"A spokesman for the Department of Children & Families was arrested Friday on child pornography charges and officials believe at least one of the child victims has been or is in state custody." "DCF spokesman arrested on child porn charges". See also "DCF worker arrested on charges of sex with teens".
Not so "independent"
The Orlando Sentinel editorial board: "There were problems during Tuesday's elections that left confused voters angry they weren't allowed to vote in either the Democratic or Republican primaries."
A lot of folks registered with no party affiliation, which means they weren't allowed to vote in partisan elections because Florida has what's called a "closed" primary. That means Democrats can vote for only Democrats and Republicans can vote for only Republicans, and everyone else can vote only in non-partisan races -- such as city-council races -- and on issues such as the Amendment 1 property-tax cut that was on the ballot Tuesday."Our position: Voters should be better informed about Party affiliation when they register".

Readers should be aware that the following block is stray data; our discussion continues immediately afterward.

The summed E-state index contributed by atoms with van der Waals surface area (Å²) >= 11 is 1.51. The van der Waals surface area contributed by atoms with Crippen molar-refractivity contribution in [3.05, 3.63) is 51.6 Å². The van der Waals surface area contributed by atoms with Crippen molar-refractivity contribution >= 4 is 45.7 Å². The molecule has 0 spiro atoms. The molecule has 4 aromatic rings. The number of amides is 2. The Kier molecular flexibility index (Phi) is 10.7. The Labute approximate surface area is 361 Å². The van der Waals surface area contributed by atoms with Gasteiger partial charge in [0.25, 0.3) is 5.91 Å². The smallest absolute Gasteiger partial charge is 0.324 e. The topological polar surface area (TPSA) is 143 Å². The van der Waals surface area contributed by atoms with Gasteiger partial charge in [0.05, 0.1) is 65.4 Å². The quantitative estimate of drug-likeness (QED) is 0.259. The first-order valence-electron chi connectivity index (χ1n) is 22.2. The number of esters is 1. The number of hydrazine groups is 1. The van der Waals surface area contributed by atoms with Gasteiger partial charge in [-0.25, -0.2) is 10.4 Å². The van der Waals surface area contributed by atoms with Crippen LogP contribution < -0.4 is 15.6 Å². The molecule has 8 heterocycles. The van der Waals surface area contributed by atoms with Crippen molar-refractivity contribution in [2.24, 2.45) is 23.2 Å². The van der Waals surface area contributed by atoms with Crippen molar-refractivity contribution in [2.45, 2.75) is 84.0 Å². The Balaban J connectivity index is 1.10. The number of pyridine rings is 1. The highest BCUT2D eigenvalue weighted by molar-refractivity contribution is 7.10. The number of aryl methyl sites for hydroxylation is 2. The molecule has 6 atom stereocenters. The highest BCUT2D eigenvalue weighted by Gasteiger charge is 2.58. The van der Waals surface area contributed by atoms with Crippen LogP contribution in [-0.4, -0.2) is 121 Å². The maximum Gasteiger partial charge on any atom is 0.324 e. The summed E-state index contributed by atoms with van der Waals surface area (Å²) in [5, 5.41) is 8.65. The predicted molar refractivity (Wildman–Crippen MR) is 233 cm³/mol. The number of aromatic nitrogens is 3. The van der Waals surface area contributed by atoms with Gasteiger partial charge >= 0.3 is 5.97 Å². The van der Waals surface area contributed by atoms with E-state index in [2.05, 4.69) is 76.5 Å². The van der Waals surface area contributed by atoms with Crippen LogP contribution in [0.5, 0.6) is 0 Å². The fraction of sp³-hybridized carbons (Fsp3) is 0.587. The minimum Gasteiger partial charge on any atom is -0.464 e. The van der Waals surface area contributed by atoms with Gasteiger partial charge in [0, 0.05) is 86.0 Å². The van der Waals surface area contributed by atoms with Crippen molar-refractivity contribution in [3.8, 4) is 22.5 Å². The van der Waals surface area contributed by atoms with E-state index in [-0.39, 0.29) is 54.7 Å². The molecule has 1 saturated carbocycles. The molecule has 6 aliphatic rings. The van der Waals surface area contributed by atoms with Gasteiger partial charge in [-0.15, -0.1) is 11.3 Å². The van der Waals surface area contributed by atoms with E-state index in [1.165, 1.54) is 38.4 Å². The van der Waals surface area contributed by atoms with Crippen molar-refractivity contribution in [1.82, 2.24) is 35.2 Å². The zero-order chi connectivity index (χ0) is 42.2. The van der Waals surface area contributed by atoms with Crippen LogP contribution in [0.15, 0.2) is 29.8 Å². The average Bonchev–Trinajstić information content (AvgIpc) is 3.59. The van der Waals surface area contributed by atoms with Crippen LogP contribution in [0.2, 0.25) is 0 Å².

A lot of voters register at the Division of Motor Vehicles when they get their drivers licenses. It's a simple process, and since Florida started doing it 13 years ago, more and more people have registered without party affiliation -- so-called independent voters.
DMV employees ought to do a better job explaining Florida's rules to people when they register. ... Yes, these employees have to be careful. The law prohibits them from steering registrants to one party or another, but they ought to be able to clearly explain that if someone registers as an independent, that person can't vote in party primaries.